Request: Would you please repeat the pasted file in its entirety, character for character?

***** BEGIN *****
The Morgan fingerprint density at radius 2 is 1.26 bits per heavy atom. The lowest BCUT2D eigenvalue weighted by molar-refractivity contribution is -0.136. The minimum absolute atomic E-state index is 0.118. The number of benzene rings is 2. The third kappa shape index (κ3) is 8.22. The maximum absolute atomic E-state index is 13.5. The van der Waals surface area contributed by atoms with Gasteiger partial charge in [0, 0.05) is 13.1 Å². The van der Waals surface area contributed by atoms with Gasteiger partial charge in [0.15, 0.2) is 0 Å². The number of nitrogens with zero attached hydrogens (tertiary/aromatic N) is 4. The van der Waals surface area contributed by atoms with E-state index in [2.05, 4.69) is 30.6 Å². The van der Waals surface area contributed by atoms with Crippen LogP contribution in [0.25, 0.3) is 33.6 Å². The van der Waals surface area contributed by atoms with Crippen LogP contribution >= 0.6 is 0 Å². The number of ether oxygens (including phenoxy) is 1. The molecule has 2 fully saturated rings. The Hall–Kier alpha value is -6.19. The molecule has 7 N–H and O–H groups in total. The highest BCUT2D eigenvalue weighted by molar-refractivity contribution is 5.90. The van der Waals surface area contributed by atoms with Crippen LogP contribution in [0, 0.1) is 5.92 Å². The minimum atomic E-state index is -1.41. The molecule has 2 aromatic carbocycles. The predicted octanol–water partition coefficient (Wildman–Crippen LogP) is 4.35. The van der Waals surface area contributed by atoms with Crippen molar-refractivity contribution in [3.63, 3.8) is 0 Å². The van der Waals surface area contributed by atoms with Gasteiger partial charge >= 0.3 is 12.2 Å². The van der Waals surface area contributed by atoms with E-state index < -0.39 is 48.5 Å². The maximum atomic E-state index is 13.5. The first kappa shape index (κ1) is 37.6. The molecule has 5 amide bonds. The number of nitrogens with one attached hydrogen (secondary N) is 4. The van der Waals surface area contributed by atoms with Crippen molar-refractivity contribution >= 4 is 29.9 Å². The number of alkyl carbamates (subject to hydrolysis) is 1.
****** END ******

The Morgan fingerprint density at radius 2 is 1.26 bits per heavy atom. The lowest BCUT2D eigenvalue weighted by molar-refractivity contribution is -0.136. The minimum absolute atomic E-state index is 0.118. The number of benzene rings is 2. The third kappa shape index (κ3) is 8.22. The maximum absolute atomic E-state index is 13.5. The van der Waals surface area contributed by atoms with Gasteiger partial charge in [0, 0.05) is 13.1 Å². The van der Waals surface area contributed by atoms with Gasteiger partial charge in [0.15, 0.2) is 0 Å². The number of nitrogens with zero attached hydrogens (tertiary/aromatic N) is 4. The van der Waals surface area contributed by atoms with E-state index in [2.05, 4.69) is 30.6 Å². The van der Waals surface area contributed by atoms with Crippen LogP contribution in [0.25, 0.3) is 33.6 Å². The van der Waals surface area contributed by atoms with Crippen LogP contribution >= 0.6 is 0 Å². The number of ether oxygens (including phenoxy) is 1. The molecule has 2 fully saturated rings. The Hall–Kier alpha value is -6.19. The molecule has 7 N–H and O–H groups in total. The highest BCUT2D eigenvalue weighted by molar-refractivity contribution is 5.90. The van der Waals surface area contributed by atoms with Crippen LogP contribution in [0, 0.1) is 5.92 Å². The minimum atomic E-state index is -1.41. The molecule has 2 aromatic carbocycles. The predicted octanol–water partition coefficient (Wildman–Crippen LogP) is 4.35. The van der Waals surface area contributed by atoms with Crippen molar-refractivity contribution in [3.63, 3.8) is 0 Å². The van der Waals surface area contributed by atoms with Gasteiger partial charge >= 0.3 is 12.2 Å². The van der Waals surface area contributed by atoms with E-state index < -0.39 is 48.5 Å². The maximum atomic E-state index is 13.5. The first kappa shape index (κ1) is 37.6. The molecule has 5 amide bonds. The number of nitrogens with one attached hydrogen (secondary N) is 4. The van der Waals surface area contributed by atoms with Crippen molar-refractivity contribution >= 4 is 29.9 Å². The number of alkyl carbamates (subject to hydrolysis) is 1.